Those members and supporters of SF who criticize the majority of today's Republican dissidents for failing to offer up an alternative strategy and ready-built organization are totally overlooking a number of important factors. Not least that the overwhelming majority of dissidents come from the generation that fought the war in the north east, and in most cases gave their heart and soul to that struggle. Thus they have all faced an enormous conflict of emotions over the political direction in which Gerry Adams has taken the PRM. For these comrades there was no Damascus road revelation, which instantly exposed before their very eyes the futility of the Adamsite strategy. Nor did it occur at a mass rally that was struck by divine intervention, which revealed the truth to all those present. All of these comrades gradually went through their very own Calvary, and finally broke with SF after much soul searching. It is hardly surprising they do not yet form a homogeneous group, let alone a political party.

The one thing they have all concluded is, to quote the Countess, "you cannot make a silk purse out of a sow's ear." No one is trying to deny SF the right to enter, for example, the 'governing' committees of the PSNI. But if it does, SF can no longer masquerade as an Irish Republican political party whilst the British State, by force of arms still controls the north east of Ireland — for the simple reason that this act goes against the most basic tenant of Irish Republicanism.

Nevertheless, most, although not all, (as some belong to RSF, 32CSM or IRSM) of the main Republican dissidents, give credit to Gerry Adams for being amongst the first within the Movement to understand that the war had run its course and must be brought to an end, not least because the revolutionary period which started in 1969 is well past its sell by date. A new strategy was needed for the 21st century.

However, there main differences with Mr. Adams and his leadership coterie (originally) centered around the fact that, although Mr Adams managed to achieve his aim of bringing the Provisionals military conflict to a close with his 'Republican Family' all but intact, which undoubtedly took considerable skill and acumen, tragically he chose to do this by incorporating a strategy that was based on lies, deceit and sleight of hand politics. Something which was not only repugnant to many members of the PRM, both past and present, but went against all Republican values.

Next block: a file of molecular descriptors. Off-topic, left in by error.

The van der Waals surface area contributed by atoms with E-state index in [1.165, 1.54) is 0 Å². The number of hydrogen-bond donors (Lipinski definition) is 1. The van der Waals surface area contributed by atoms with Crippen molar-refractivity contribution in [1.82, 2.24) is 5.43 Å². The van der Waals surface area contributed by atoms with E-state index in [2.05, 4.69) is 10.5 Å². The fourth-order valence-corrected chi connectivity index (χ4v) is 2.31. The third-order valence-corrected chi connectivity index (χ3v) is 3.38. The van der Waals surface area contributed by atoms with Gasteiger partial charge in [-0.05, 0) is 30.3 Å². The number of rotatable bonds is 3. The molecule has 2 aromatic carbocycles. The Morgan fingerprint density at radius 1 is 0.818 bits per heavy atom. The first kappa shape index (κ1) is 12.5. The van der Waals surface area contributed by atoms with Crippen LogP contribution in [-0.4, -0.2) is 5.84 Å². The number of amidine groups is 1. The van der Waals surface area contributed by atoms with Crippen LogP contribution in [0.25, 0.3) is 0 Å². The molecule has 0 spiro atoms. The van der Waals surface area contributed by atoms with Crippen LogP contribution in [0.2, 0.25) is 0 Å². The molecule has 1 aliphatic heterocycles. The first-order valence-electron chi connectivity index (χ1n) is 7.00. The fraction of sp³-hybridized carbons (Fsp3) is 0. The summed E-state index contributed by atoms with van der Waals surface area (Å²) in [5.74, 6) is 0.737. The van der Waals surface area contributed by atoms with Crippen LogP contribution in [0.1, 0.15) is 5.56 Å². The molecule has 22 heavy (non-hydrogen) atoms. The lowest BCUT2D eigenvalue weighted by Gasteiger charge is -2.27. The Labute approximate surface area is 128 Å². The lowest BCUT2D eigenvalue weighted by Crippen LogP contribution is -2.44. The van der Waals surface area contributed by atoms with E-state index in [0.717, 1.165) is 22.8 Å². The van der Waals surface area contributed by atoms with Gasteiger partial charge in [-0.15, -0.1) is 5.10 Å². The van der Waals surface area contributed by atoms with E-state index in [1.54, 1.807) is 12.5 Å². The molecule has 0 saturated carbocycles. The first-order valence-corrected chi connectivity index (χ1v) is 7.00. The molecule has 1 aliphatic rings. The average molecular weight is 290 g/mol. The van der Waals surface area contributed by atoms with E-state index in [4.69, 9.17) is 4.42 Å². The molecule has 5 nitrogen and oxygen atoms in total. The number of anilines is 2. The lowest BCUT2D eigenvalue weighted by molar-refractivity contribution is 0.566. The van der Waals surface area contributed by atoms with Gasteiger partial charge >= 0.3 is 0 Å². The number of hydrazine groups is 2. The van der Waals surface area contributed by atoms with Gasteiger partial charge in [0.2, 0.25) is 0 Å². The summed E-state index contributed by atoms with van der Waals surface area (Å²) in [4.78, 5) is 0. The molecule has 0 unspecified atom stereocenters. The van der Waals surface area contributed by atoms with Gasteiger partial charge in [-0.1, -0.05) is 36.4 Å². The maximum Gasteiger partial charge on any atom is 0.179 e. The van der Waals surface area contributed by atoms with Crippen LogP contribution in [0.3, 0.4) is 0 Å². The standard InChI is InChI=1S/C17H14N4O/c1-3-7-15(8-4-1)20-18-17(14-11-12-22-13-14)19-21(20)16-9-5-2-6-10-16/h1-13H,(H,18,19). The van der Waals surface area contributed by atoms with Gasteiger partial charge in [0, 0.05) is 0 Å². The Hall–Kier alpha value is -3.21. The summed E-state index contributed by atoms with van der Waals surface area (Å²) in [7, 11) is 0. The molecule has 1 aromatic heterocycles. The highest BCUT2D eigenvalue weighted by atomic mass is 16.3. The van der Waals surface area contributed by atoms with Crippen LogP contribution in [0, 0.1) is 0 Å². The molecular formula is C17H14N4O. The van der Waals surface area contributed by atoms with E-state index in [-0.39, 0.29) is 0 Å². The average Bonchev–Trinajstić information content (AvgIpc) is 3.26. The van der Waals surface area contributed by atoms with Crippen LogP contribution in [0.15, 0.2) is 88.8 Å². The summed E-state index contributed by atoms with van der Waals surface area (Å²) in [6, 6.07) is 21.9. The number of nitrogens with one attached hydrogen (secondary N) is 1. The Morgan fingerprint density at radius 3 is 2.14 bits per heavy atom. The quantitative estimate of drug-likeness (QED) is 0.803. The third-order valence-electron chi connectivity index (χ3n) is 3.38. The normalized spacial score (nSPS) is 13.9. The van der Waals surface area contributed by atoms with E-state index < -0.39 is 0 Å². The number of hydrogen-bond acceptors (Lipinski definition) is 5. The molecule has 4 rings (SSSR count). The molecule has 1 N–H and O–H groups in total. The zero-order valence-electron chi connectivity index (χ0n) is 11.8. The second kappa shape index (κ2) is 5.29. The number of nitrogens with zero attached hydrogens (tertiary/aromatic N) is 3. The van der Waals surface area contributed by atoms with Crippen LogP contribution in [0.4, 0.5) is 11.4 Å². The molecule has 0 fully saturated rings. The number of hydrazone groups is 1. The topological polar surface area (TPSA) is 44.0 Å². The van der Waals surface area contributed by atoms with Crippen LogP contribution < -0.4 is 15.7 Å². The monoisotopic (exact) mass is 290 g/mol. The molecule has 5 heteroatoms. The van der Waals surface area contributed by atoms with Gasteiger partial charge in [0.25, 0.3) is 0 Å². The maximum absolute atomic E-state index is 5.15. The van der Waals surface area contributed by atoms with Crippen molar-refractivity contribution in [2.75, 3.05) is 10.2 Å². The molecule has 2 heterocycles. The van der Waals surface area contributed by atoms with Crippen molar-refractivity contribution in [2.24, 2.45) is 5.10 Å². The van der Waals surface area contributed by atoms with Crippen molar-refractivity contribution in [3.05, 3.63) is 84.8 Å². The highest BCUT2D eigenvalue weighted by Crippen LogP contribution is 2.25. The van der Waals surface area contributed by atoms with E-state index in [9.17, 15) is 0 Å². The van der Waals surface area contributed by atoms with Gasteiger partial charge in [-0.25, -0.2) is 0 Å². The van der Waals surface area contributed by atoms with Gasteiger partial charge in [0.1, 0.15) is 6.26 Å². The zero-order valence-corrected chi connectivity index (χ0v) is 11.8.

'Dissidents' believed that in the long run such behavior would prove to be a fatal flaw and disastrous for Irish Republicanism. Whilst it may well have achieved Mr Adams aim of holding the PRM together as a unified entity, in the process it not only lost the PRM some of its best militants, but in reality it stripped it of its democratic accountability, radical politics, and its effectiveness as an Irish Republican Organization, which was formed by and to represent the urban working classes and the less economically well-off in the countryside.

It is perfectly true SF activists play an important role in the campaigns that centre on the big political issues of the day, the anti war movement, the international struggle against Neo-Con economic and military imperialism, the struggle for better wages and working conditions via the Trade Unions, campaigns for better schools and hospitals, etc. But they do so whilst Mr Adams and the leadership clique is publicly seen to hobnob with the very people who represent the multi-nationals politically, or have allowed themselves to become totally immersed in the British governments machinations over the GFA, which in the eyes of many negates the good work Sinn Fein rank and file activists carry out.

Perhaps it is time Irish Republicans, whether they belong to a political party or not, seriously question what role a left of centre radical Republican political party should play in a post-conflict Ireland, and even give some thought to whether or not an Irish Republican Party is far too blunt an instrument to bring about lasting change which will benefit the working people of Ireland in the 21st Century. Whatever is debated, what is undoubtedly needed is a bit of 'Whither Irish Republicanism?'.

 

 



 

 

 


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The Blanket - A Journal of Protest & Dissent



 

 

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Index: Current Articles



25 October 2006

Other Articles From This Issue:

From Up the Ra to Up the Rozzers
Anthony McIntyre

Just Say No
Martin Galvin

Whither Irish Republicanism
Mick Hall

The Three Stooges
John Kennedy

Jockeying For Position
Dr John Coulter

An Irish Agreement
Liam O Comain

Up the Garden Path
John Kennedy

A Gaelic Experiement
Nathan Dowds

Preventing Prejudice
Anthony McIntyre


16 October 2006

Friday the 13th — The Most Terrifying Deal Ever Done!
Tom Luby

Black Friday
Anthony McIntyre

When No Means Yes
Dr John Coulter

Blowin' In The Wind
John Kennedy

Time to Conclude NI Process
David Adams

Once Bitten
Anthony McIntyre

Dysfunctional Family Values
Mick Hall

Racism: The Social Uniter?
Dr John Coulter

Nobody Home
John Kennedy

'The Revolution is the People'
Jane Horgan-Jones